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The 82d TRSS delivers PSRE trainers to three field training detachments

  • Published
  • By Julie Svoboda
  • 82d Training Wing

The 82d Training Support Squadron Trainer Development group recently delivered propulsion system rocket engine maintenance trainers to field training detachments at F.E. Warren, Malmstrom and Minot Air Force Bases. The project repurposed $900 thousand in demilitarized intercontinental ballistic missile parts that were slated for destruction and reduces impact to mission caused by taking assets offline for training.

Master Sgt. Daniel Ashcroft, ICBM Field Training Manager, projects the PSRE trainers will save 120 training hours annually by limiting travel time between the base and a launch facility and allowing group training that is impossible within the confines of the missile sites.

“When they complete this training out at a launch facility, in order to actually get access to this piece of equipment, they actually have to go into a bunker,” he said.  “There’s a bucket-type elevator that can only fit two personnel. So, you have an instructor and a student. It’s one-on-one instruction versus having the trainer inside the building, with instructor and the entire class around.”

Patrick Gilbert, 82d TRSS Project Manager, explained the progression of the project from inception to functional trainer. Initially, the trainer was going to be a mock-up that was fabricated to simulate a PSRE. However, the scarcity of parts created issues.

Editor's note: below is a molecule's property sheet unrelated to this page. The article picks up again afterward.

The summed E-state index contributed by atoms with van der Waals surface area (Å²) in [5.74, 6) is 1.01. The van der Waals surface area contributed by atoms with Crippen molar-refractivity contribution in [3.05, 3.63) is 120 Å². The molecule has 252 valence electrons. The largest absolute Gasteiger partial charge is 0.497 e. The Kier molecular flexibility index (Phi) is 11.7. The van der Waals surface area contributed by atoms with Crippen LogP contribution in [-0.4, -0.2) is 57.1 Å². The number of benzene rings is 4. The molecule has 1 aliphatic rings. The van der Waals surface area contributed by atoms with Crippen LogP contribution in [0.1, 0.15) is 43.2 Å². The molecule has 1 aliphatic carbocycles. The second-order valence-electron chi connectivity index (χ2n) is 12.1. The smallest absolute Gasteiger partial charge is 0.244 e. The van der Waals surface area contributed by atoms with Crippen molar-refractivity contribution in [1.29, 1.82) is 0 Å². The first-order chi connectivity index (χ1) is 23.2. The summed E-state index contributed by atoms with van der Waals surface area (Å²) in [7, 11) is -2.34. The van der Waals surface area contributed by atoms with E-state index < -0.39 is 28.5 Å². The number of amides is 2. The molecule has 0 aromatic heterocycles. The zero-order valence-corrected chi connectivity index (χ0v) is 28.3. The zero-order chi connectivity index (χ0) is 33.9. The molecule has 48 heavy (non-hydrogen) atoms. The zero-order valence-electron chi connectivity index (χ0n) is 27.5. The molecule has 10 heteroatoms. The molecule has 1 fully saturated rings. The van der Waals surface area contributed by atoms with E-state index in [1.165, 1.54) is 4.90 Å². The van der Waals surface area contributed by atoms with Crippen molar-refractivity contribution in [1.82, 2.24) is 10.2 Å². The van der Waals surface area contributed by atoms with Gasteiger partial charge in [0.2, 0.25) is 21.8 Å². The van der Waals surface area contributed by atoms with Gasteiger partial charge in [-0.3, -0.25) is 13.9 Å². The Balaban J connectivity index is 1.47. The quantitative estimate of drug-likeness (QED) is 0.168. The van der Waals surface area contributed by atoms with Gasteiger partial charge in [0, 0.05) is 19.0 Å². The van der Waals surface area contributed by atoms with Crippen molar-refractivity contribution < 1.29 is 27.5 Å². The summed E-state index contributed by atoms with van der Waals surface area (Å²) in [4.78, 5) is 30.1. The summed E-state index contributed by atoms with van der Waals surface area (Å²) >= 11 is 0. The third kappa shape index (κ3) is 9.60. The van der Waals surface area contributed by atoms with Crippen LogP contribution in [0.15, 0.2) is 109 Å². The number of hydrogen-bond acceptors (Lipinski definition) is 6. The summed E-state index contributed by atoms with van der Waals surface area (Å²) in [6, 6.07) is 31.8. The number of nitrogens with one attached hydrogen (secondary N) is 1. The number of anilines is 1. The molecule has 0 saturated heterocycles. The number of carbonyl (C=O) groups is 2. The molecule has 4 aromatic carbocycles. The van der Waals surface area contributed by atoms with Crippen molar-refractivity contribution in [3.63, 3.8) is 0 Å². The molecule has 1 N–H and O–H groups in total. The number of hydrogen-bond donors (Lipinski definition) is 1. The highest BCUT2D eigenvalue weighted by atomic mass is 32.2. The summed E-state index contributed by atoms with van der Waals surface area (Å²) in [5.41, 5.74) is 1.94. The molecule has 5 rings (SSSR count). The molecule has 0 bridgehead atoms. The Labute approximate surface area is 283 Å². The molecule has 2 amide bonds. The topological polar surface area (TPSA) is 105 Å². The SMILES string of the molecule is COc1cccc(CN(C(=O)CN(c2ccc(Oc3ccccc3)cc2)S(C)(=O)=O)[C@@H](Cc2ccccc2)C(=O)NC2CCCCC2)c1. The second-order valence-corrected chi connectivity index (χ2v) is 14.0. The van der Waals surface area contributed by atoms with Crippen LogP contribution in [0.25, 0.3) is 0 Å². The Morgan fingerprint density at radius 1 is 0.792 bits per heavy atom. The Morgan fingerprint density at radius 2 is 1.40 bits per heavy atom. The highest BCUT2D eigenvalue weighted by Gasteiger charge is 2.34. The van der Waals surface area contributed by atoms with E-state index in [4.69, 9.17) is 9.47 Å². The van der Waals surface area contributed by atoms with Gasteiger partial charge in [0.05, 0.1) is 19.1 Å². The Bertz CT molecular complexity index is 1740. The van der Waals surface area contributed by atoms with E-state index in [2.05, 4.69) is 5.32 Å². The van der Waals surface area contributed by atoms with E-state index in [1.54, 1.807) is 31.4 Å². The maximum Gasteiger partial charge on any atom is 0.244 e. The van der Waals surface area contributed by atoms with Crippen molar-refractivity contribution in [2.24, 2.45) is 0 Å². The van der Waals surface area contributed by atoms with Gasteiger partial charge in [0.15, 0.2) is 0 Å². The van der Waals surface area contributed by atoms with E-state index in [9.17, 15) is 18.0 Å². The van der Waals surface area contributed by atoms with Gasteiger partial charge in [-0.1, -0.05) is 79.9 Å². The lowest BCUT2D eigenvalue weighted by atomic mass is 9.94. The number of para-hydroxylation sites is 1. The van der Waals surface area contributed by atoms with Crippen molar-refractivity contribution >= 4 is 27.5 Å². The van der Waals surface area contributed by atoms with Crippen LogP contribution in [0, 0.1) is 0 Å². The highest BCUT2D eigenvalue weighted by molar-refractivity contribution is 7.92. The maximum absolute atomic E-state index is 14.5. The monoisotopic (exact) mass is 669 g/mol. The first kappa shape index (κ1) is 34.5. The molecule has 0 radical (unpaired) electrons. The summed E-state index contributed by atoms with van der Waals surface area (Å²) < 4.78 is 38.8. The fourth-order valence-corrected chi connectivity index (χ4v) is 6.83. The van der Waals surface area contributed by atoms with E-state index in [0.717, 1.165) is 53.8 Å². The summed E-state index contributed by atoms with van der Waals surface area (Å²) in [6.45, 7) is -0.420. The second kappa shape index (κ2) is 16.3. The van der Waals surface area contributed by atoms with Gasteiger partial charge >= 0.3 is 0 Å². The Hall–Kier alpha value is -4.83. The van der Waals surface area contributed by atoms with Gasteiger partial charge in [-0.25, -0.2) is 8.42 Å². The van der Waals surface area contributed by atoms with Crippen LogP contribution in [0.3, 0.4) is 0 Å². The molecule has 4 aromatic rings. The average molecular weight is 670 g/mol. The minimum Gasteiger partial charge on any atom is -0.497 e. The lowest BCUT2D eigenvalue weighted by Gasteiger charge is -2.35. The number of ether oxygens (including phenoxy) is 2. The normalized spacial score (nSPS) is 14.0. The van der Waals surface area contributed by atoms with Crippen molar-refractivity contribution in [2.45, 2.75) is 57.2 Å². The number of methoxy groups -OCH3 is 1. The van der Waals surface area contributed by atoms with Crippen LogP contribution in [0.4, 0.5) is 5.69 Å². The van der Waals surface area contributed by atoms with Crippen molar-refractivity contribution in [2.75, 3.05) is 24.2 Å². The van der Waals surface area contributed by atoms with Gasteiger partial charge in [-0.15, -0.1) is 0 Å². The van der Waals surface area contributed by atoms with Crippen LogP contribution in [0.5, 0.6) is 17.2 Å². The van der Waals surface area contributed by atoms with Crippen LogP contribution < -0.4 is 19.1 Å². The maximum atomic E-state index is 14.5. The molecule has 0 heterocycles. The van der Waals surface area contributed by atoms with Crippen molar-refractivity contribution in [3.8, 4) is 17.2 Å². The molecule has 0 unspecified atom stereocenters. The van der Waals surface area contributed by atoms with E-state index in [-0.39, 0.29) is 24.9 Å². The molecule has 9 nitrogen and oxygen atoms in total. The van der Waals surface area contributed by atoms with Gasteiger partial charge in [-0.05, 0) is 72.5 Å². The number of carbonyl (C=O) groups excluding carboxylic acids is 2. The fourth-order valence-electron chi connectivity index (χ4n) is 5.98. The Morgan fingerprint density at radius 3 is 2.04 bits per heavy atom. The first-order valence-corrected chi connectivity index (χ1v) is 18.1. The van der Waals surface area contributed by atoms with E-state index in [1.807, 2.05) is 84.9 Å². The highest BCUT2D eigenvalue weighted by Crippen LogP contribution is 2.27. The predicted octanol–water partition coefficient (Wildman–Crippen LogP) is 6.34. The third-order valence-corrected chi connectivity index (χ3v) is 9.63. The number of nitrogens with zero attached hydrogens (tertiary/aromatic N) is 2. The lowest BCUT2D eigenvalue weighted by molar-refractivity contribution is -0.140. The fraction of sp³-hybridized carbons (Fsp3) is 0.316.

“We were trying to make what we were calling a ‘trash can trainer,’” Gilbert said. “What they really wanted was something like this, but as we were trying to replicate it, we kept running into roadblocks.”

Sourcing the PSRE parts was only the beginning of the project, though.

The needs of the students in a training environment are always at the forefront for the team at the 82d TRSS. Engineer Michael Allen, who designed the stand for the PSRE trainers, traveled to Hill AFB to assess the PSRE and collaborated with subject matter experts to design a trainer that supports multiple core training objectives. He explained that having the spent equipment is a boon for students, who have increased hands-on training instruction in job functions like cork repair and painting.

Ashcroft agrees.

“Instead of having an abstract mock-up that roughly represents a portion of what a technician will be working on, they now have a realistic piece of equipment that was demilitarized because it was test fired,” he said. “It was serving a real purpose and through the demilitarizing process it was brought here. Now the students have a real asset they can interact with in a way you can’t with a mock-up.”

For Master Sgt. Carey Stevenson, Curriculum Manager, the PSRE trainers provide vital competency-based learning for ICBM technicians that enhances mission readiness.

“I think the overall end state would be everyone wants a qualified technician,” he said. “They want them to be able to complete training and go out and turn wrenches and I feel like this is just one step closer to getting to that goal.”